I have no programming experience what so ever, but I want to make iPhone applications

Discussion in 'Mac Programming' started by christall109, May 11, 2008.

  1. christall109 macrumors 6502

    Jun 15, 2007
    So as the title of this thread suggested, I'm 17 and have absolutely no programming experience what so ever. However, I really really want to learn how. I especially would like to make iPhone applications with the SDK.

    Does anyone know where I should start? Do you know of any books that will help me with the basics and make my way up to more complex coding?

    Any help to point me in the right direction would be greatly appreciated.

    Thanks guys,
  2. Cromulent macrumors 603


    Oct 2, 2006
    The Land of Hope and Glory
    Start off by learning Objective-C (although C would be a better starting point if you ask me). That will teach you the language and then once you have mastered that you can look into making iPhone apps using the SDK.
  3. lee1210 macrumors 68040


    Jan 10, 2005
    Dallas, TX
    This comes up pretty often. I'd say that you need to set your expectations reasonably before embarking on this. Programming may come quickly to you, and it may not. Even people with a lot of programming experience have a learning curve when it comes to a new API like Cocoa/Cocoa touch. Just don't get frustrated when, a month or two from now, you still don't have a working iPhone application.

    I would, as always, recommend starting with C as Cromulent pointed out above. I would also insist on learning AT LEAST the compilation with the command line, if not using a command line editor like vi(m). People have a wide array of opinions on the best editor on OS X, but I like vi the most because you'll find it on any system you might want to develop on. TextMate, TextWrangler, etc. seem to get mentioned here pretty frequently also.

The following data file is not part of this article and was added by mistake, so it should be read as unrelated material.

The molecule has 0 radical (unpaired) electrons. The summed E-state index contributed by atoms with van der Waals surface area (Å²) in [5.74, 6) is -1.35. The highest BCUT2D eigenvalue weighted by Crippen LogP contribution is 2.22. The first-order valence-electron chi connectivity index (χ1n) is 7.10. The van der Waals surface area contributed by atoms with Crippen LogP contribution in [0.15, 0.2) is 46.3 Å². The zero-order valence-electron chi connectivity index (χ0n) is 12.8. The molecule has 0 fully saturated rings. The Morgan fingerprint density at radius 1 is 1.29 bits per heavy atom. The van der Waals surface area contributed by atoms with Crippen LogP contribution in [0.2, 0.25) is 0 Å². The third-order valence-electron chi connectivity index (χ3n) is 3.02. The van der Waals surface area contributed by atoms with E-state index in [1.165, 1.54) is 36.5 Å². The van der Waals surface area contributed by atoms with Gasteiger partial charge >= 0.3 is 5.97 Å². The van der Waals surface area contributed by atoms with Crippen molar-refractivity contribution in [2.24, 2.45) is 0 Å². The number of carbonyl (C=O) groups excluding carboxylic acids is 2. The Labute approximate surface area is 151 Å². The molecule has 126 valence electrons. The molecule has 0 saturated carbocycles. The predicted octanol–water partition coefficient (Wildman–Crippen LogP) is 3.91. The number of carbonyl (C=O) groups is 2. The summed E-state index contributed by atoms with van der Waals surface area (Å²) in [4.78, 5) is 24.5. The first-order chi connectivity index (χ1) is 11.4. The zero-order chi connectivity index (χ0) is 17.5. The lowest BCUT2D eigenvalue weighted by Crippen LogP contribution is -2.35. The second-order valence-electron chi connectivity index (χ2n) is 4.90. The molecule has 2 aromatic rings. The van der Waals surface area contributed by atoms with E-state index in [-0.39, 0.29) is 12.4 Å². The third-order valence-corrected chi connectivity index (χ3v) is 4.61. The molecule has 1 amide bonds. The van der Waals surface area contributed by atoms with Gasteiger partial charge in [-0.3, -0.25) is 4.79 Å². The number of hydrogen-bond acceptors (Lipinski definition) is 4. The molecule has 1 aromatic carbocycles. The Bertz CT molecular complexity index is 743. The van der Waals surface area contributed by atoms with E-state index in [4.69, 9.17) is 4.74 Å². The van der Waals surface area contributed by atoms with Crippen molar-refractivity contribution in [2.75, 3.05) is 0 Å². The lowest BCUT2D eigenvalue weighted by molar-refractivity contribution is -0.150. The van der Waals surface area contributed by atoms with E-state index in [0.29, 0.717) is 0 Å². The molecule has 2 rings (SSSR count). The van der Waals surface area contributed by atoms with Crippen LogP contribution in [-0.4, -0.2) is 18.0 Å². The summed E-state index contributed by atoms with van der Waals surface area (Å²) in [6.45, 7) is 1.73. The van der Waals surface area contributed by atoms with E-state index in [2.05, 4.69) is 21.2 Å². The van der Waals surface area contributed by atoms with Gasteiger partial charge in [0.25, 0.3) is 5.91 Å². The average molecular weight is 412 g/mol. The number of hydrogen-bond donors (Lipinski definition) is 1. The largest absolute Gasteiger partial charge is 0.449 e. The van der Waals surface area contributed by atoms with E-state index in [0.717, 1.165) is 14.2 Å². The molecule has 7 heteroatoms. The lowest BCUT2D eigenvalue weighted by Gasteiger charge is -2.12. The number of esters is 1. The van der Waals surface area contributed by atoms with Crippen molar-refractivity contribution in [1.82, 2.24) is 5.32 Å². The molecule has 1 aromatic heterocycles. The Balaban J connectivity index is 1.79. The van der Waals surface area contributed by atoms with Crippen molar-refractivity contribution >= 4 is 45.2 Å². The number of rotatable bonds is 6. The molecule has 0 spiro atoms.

If you start out using XCode I think it will only stand to complicate learning C. I think it's much better to know what's going on under the hood, and while you're learning you don't need all of the powerful features an IDE like XCode affords you.

    Once you're pretty comfortable with C, you can start learning Objective-C which is another programming language. It should not be terribly difficult to start picking it up once you have a handle on C as it is a proper superset of C. You will probably want to read a bit about Object-Oriented Programming before diving in to have some background on what an Object is and why you'd want to use one.

    Once you're comfortable writing classes in Objective-C and working with the Core classes and/or Foundation classes, you can move on to XCode and start learning Cocoa and/or Cocoa Touch. These are the APIs used to interact with OS X or Touch OS X (used on the iPhone and iPod Touch).

    Good luck. When you run into trouble, post. You should be able to get help through the whole process here.

  4. adrian.oconnor macrumors 6502

    Jan 16, 2008
    Nottingham, England
    lee1210 is absolutely correct. Even if you are a natural programmer, it's going to take a long time before you are writing competent iPhone applications.